You will find staff selling 50/50 raffle tickets, game day programs for $2 with a lucky ticket number, and the team’s official mascot Slyder, who does an amazing job interacting with the audience and entertaining the children that follow him around the ballpark. The bird definitely has some moves. There is a kid play area featuring a miniature baseball field, blow up skee-ball, and jungle gym. On the opposite side is a picnic area where adults enjoy drinks and conversations.
The team flies two flags and features two billboard signs acknowledging their two championship titles, but unfortunately, there is no signage about the rich history of baseball at the stadium between the years of 1948 and 1992.
Everyone appears to know one another and are able to walk around the facility to meet up with friends and neighbors. Others enjoy a few drinks and beer while engaging with the game that takes place on the field. After the game, both players and Slyder sign autographs for the small fans eager to meet their local diamond heroes.
The stadium is located directly off of the I-664 in a large gravel parking lot. Depending on tunnel traffic, downtown Norfolk is a good 30-minute drive. The stadium is in an industrial part of town. The Peninsula Town Center offers well-known chain restaurants and shops. If you are looking for something more local try The Point at Phoebus, Smitty’s Better Burgers, Park Lane Tavern, or Venture Kitchen & Bar. St. George Brewing Company offers tastings throughout the week and you are not too far away from major attractions in Williamsburg and Virginia Beach.
There is a strong presence of fans at the War Memorial and many decked out in the team’s orange colors. However, most seem to talk to friends and family members more than watch baseball, but isn’t that what many fans are like these days throughout the country at minor league ballparks? During our visit on a Tuesday night, there were 1,821 fans in attendance – a little over the average for a home game. You will find a few signs geared towards favorite ball players and season ticket holders who have no problem saying what is on their mind during the game out loud.
War Memorial Stadium is off of I-664 near I-64 in Hampton. You will easily spot it once you exit the interstate. The only problem is what part of the area you are coming from since traffic can be heavy leaving Norfolk during rush hour before evening games. The parking lot can hold 600 cars and can become overcrowded at times for special nights–the parking condition has been a subject of debate in town–but it is free of charge and spots can be found on most game nights.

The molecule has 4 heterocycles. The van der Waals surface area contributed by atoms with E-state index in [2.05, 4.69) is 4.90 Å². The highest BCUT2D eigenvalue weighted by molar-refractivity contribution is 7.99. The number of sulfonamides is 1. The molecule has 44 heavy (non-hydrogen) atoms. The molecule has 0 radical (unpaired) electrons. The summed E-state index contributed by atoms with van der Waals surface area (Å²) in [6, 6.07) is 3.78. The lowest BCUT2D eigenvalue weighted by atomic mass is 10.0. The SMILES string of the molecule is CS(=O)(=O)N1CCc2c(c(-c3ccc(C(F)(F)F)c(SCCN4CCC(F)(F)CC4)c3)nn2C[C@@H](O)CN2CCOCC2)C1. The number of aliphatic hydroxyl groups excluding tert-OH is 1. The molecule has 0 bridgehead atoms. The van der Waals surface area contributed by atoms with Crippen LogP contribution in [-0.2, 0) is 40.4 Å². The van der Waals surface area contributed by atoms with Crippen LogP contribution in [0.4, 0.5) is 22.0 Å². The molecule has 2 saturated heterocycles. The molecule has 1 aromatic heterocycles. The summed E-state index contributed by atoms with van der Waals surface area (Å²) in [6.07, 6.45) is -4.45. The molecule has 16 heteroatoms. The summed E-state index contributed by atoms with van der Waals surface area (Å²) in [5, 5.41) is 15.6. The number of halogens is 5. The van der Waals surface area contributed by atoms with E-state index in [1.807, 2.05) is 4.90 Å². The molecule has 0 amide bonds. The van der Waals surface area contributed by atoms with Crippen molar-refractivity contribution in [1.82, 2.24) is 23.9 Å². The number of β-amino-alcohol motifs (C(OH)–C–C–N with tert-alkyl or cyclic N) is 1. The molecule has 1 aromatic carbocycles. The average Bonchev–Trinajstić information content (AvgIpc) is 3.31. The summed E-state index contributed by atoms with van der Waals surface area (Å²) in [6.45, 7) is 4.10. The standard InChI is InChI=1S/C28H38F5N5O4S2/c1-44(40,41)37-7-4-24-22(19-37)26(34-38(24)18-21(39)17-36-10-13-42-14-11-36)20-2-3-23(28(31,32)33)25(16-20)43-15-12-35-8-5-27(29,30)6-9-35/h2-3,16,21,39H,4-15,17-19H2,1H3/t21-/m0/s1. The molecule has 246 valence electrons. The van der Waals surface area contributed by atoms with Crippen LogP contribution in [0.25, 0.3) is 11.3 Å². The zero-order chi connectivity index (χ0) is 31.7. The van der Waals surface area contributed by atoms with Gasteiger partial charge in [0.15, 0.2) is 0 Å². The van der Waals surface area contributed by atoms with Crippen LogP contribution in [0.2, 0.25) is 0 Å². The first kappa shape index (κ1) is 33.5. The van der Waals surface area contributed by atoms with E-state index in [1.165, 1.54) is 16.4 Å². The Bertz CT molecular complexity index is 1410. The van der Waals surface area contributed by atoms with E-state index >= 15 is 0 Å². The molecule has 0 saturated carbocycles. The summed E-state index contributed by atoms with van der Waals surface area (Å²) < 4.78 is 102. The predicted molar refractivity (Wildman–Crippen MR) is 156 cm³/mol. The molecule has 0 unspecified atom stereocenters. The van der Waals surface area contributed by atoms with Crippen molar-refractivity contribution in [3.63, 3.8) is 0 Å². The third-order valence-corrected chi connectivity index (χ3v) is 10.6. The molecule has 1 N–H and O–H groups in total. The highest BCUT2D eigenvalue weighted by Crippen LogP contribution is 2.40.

Return on Investment 5
The prices do not get much better than the $5 a person price tag offered by the Peninsula Pilots. Kids under 12 years of age and seniors get in for $3 and military with ID are free of charge. A single person can purchase a ticket, order an ear of corn, two beers, and a gator sausage for under $20. It’s a great bargain at any ballpark, and slightly lower than other clubs in similar venues in the league.
One extra point for the local concession stands of Crazy Kernel and Parker’s Pork – there is something about home cooking at a ballpark that really adds to the experience. Another extra point for the collection of colorful and great looking merchandise. The team at times wear fauxback jerseys and have a collection of logos that are very popular with the fan base. One final extra point for the kids diamond and play area down the third base line. It’s a great concept for the kids to run off some energy during the game, while allowing the parents to relax.
I am a sucker for the covered grandstand ballparks; the ones that were once common among towns across the United States. There are many still in use in the summer collegiate leagues, and thankfully games still continue to be played in these facilities. These ballparks still have a story to tell and offer perfect shade from the sun during the hot summer months. In comparison to other stadiums in the league, War Memorial Stadium ranks as one of the top experiences in a ballpark-rich league.
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Crown Plaza Hampton Marina
700 Settlers Landing Rd.
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Hampton, VA 23666